The Pt concentrations gradually rise by at least 100-fold over ∼14 y and drop back during the subsequent ∼7 y. The decay of the Pt signal is consistent with the ∼5-y lifetime of dust in the stratosphere. The observed gradual ingrowth of the Pt concentration in ice over ∼14 y may suggest multiple injections of Pt-rich dust into the stratosphere that are expected to result in a global Pt anomaly.
The Pt anomaly is accompanied by extremely high Pt/Ir and Pt/Al ratios (Fig. 2), indicative of a highly unusual source of Pt in the ice. Such a source is unlikely to be laboratory contamination because (a) all samples defining the anomaly are from the same ice core samples (Fig. S2) and were collected using the same set of tools and latex gloves, (b) three peak samples are from a single continuous chunk, and (c) the samples were randomly dissolved and analyzed. Contamination during ice coring and subsequent slicing is also unlikely because PGEs are essentially insoluble in pure acids, let alone in water (Materials and Methods).
Fig. 2.
(A and B) Pt/Ir (A) and Pt/Al (B) ratios in the GISP2 ice samples across the Bølling-Allerød/YD boundary vary between the chondritic and continental crust values. The only exception is the Pt anomaly with both Pt/Ir and Pt/Al ratios greatly exceeding chondritic and crustal values, with three top points also exceeding Pt/Ir ratios of low-Ir iron meteorites. Such a large fractionation of both Pt/Ir and Pt/Al ratios within the anomaly most likely results from atmospheric processing of the Pt-rich material.
Materials with high Pt/Ir ratios and essentially no Al are known among magmatic iron meteorites (20, 21). Finding a terrestrial Pt-rich and Ir-, Al-poor source is difficult. Most volcanic rocks have elevated Pt/Ir ratios, although not as high as in iron meteorites, but Pt/Al ratios are very low (e.g., refs. 22, 23). Mantle rocks are depleted in Al, but have essentially unfractionated Pt and Ir (24). The only known terrestrial material with Pt/Ir ratios comparable to those in iron meteorites is the Pt-rich sulfides from the Sudbury Footwall (25). However, both terrestrial and extraterrestrial high-Pt sources have substantially lower Pt/Ir ratios than those at the top of the Pt peak, implying either Pt-Ir fractionation during atmospheric processing of the Pt-rich materials or multiple injections of materials with different Pt/Ir ratios not sampled so far.
Thus, the highly fractionated Pt/Ir ratio rules out mantle or chondritic sources of the Pt anomaly (Fig. 2). A further discrimination between Pt-rich crustal materials like Sudbury Footwall ore (25) and fractionated extraterrestrial sources such as Ir-poor iron meteorites like Sikhote-Alin (26) is difficult because of the comparable magnitude of the Pt/Ir fractionation in these materials. Circumstantial evidence hints at an extraterrestrial source of Pt, such as very high, superchondritic Pt/Al ratios at the Pt anomaly and its timing, which is clearly different from other major events recorded in the GISP2 ice core, including well-understood sulfate spikes caused by volcanic activity and the ammonium and nitrate spikes associated with biomass destruction (Fig. 1C).
Until the question about the nature of Pt-rich material and the means of its delivery to the ice is resolved, an extraterrestrial source of Pt appears likely. For example, the Pt anomaly could be explained by multiple impacts of an iron meteorite like Sikhote-Alin or Grant (21, 26); the former is a large crater-forming meteorite shower. Assuming a global anomaly, the 62.5-cm-thick ice layer with the average Pt concentration of 30 parts per trillion (ppt) (Fig. 1) would require an iron meteorite like Sikhote-Alin of ∼0.8 km in diameter to account for the Pt budget at the YDB. Because complete disintegration of such a large iron meteorite during its atmospheric passage seems unlikely, the event is expected to form a crater of a few kilometers in diameter. No such crater at YDB has been found so far.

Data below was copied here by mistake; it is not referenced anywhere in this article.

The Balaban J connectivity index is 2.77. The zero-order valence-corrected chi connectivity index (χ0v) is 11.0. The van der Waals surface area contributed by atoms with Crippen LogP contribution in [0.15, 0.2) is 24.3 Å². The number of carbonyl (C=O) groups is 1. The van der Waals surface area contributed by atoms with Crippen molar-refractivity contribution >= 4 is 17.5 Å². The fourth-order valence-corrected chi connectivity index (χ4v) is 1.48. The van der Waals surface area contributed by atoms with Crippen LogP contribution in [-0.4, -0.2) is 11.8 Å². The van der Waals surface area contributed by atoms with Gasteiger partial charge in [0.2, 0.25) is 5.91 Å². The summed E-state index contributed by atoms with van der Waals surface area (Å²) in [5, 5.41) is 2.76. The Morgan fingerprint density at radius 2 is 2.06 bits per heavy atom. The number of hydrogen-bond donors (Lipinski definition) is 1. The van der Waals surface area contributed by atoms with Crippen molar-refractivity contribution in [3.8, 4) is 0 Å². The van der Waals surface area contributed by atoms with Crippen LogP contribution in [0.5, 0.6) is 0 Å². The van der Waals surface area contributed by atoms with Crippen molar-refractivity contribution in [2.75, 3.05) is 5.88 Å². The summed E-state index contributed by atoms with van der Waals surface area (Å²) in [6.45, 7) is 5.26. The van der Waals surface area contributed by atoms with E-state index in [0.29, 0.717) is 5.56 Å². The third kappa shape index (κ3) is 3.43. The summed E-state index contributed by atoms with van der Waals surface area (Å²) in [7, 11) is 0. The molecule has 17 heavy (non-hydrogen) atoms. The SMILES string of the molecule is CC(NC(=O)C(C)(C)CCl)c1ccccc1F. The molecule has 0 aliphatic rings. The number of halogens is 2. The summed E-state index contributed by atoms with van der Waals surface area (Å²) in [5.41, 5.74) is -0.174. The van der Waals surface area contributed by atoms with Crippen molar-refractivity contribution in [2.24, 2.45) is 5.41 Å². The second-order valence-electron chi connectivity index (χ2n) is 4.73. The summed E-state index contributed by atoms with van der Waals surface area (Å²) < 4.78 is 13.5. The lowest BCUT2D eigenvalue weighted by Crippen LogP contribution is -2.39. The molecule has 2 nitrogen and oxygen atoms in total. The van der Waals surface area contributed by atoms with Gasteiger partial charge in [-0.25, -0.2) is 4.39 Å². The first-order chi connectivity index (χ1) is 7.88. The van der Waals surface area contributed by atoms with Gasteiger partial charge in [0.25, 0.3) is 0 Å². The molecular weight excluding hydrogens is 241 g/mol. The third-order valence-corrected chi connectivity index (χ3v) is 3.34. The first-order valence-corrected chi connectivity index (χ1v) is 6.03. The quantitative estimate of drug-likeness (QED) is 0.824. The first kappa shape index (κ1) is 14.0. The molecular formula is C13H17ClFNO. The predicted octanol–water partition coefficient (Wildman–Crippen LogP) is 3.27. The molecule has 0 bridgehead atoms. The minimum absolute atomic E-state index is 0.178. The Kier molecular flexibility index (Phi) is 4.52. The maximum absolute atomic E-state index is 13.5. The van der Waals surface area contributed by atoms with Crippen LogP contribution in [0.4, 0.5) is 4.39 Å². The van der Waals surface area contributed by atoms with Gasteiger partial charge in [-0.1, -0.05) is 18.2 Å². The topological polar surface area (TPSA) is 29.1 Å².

The main conclusion of our study is the detection of an unusual event during the Bølling-Allerød–YD transition period that resulted in deposition of a large amount of Pt to the Greenland ice. The Pt anomaly precedes the ammonium and nitrate spike in the GISP2 ice core (2) by ∼30 y and, thus, this event is unlikely to have triggered the biomass burning and destruction thought to be responsible for ammonium increase in the atmosphere and the Greenland ice (11). Although the data do not allow an unambiguous identification of the Pt source, they clearly rule out a chondritic origin of Pt. One of the plausible sources of the Pt spike is a metal impactor with an unusual composition derived from a highly fractionated portion of a proto-planetary core.

Materials and Methods

Sample Preparation.

The 11 ice core pieces (∼2 cm × 3 cm × 1 m each) provided by the National Ice Core Laboratory were processed in our clean laboratory at room temperature. The ice “sticks” packed in plastic sleeves arrived partially broken into smaller pieces. Before sampling, each stick was carefully aligned in the original sleeve and then split into eight samples, each ∼12.5 cm long, using a metal bar wrapped first in aluminum foil and then in plastic wrap. Subsequently, each sample was extracted from the sleeve, carefully washed with ultrapure deionized (DI) water to remove possible surface contamination, and placed in a tall 300-mL polypropylene container, precleaned in 1:1 HCl and then 1:1 HNO3 for several days. Small ice fragments and water left in a sleeve were composited and used to develop and test analytical protocols. “Composites” from several sleeves were combined to get total weight comparable to that of the real ice samples. In total, 88 ice samples (samples 1–88 in Table S1), ranging from 38.42 g to 68.90 g, and 5 composite samples (samples 89–93 in Table S1) were collected and processed. The empty and filled polypropylene containers were weighed with a precision of ±0.01 g.
Ice samples were melted at room temperature in closed containers and the water was slowly evaporated at 80–90 °C on a hot plate down to 1–2 mL. The remaining samples were carefully transferred into precleaned (boiled in 1:1 HCl and then 1:1 HNO3) 6-mL, perfluoralkoxy (PFA) teflon beakers. Each polypropylene container was then washed at least twice with 1–2 mL ultrapure DI water, and the washes were collected and added to the corresponding PFA beakers.

Sample Dissolution.

We attempted to measure the total Ir and Pt concentrations in ice, including all solids cemented in ice. Consequently, we applied a multiple-step dissolution method as documented below.